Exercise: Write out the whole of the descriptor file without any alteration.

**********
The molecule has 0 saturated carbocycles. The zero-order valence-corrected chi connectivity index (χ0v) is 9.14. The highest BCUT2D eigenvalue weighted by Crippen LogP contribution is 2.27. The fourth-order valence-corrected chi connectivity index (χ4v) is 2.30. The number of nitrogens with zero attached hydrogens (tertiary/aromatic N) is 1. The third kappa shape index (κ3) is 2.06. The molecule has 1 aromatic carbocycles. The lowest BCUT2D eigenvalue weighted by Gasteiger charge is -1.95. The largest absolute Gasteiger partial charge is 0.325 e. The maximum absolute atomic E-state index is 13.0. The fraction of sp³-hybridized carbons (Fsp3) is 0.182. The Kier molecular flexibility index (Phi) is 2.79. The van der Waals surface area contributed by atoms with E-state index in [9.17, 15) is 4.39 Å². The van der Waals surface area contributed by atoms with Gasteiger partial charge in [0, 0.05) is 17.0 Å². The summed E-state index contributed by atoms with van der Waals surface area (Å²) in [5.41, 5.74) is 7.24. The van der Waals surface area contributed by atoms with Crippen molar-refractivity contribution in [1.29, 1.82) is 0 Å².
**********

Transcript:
The molecule has 0 saturated carbocycles. The zero-order valence-corrected chi connectivity index (χ0v) is 9.14. The highest BCUT2D eigenvalue weighted by Crippen LogP contribution is 2.27. The fourth-order valence-corrected chi connectivity index (χ4v) is 2.30. The number of nitrogens with zero attached hydrogens (tertiary/aromatic N) is 1. The third kappa shape index (κ3) is 2.06. The molecule has 1 aromatic carbocycles. The lowest BCUT2D eigenvalue weighted by Gasteiger charge is -1.95. The largest absolute Gasteiger partial charge is 0.325 e. The maximum absolute atomic E-state index is 13.0. The fraction of sp³-hybridized carbons (Fsp3) is 0.182. The Kier molecular flexibility index (Phi) is 2.79. The van der Waals surface area contributed by atoms with E-state index in [9.17, 15) is 4.39 Å². The van der Waals surface area contributed by atoms with Gasteiger partial charge in [0, 0.05) is 17.0 Å². The summed E-state index contributed by atoms with van der Waals surface area (Å²) in [5.41, 5.74) is 7.24. The van der Waals surface area contributed by atoms with Crippen molar-refractivity contribution in [1.29, 1.82) is 0 Å².